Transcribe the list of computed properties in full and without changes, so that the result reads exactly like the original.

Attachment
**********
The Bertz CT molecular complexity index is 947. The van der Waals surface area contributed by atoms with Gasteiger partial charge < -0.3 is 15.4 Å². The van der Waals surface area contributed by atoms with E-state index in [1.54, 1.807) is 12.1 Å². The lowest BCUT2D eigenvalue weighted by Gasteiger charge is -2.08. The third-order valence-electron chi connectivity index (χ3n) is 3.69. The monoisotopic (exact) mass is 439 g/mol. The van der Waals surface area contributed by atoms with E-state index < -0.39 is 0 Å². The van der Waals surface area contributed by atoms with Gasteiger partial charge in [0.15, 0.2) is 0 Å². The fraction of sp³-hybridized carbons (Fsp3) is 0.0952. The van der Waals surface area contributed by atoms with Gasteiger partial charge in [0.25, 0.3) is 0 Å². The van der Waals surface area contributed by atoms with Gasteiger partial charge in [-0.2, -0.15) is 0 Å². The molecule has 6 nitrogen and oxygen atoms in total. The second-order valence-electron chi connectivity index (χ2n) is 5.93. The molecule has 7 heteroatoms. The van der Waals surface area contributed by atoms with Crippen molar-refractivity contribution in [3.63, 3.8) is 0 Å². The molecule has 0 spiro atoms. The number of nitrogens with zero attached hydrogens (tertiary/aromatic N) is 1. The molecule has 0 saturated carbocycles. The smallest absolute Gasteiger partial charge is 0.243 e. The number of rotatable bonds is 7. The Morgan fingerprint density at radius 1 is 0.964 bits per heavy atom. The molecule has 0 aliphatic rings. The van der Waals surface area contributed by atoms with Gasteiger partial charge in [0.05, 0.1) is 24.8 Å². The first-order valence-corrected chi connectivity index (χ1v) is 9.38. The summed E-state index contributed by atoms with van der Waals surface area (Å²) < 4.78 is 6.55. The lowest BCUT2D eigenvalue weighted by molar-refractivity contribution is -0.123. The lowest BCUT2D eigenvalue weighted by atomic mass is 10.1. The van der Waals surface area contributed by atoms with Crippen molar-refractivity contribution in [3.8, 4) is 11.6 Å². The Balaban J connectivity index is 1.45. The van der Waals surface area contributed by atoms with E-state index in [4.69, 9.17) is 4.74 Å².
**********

The Bertz CT molecular complexity index is 947. The van der Waals surface area contributed by atoms with Gasteiger partial charge < -0.3 is 15.4 Å². The van der Waals surface area contributed by atoms with E-state index in [1.54, 1.807) is 12.1 Å². The lowest BCUT2D eigenvalue weighted by Gasteiger charge is -2.08. The third-order valence-electron chi connectivity index (χ3n) is 3.69. The monoisotopic (exact) mass is 439 g/mol. The van der Waals surface area contributed by atoms with E-state index < -0.39 is 0 Å². The van der Waals surface area contributed by atoms with Gasteiger partial charge in [0.15, 0.2) is 0 Å². The fraction of sp³-hybridized carbons (Fsp3) is 0.0952. The van der Waals surface area contributed by atoms with Gasteiger partial charge in [0.25, 0.3) is 0 Å². The van der Waals surface area contributed by atoms with Gasteiger partial charge in [-0.2, -0.15) is 0 Å². The molecule has 6 nitrogen and oxygen atoms in total. The second-order valence-electron chi connectivity index (χ2n) is 5.93. The molecule has 7 heteroatoms. The van der Waals surface area contributed by atoms with Crippen molar-refractivity contribution in [3.63, 3.8) is 0 Å². The molecule has 0 spiro atoms. The number of nitrogens with zero attached hydrogens (tertiary/aromatic N) is 1. The molecule has 0 saturated carbocycles. The smallest absolute Gasteiger partial charge is 0.243 e. The number of rotatable bonds is 7. The Morgan fingerprint density at radius 1 is 0.964 bits per heavy atom. The molecule has 0 aliphatic rings. The van der Waals surface area contributed by atoms with Gasteiger partial charge in [0.05, 0.1) is 24.8 Å². The first-order valence-corrected chi connectivity index (χ1v) is 9.38. The summed E-state index contributed by atoms with van der Waals surface area (Å²) < 4.78 is 6.55. The lowest BCUT2D eigenvalue weighted by molar-refractivity contribution is -0.123. The lowest BCUT2D eigenvalue weighted by atomic mass is 10.1. The van der Waals surface area contributed by atoms with Crippen molar-refractivity contribution in [3.8, 4) is 11.6 Å². The Balaban J connectivity index is 1.45. The van der Waals surface area contributed by atoms with E-state index in [4.69, 9.17) is 4.74 Å².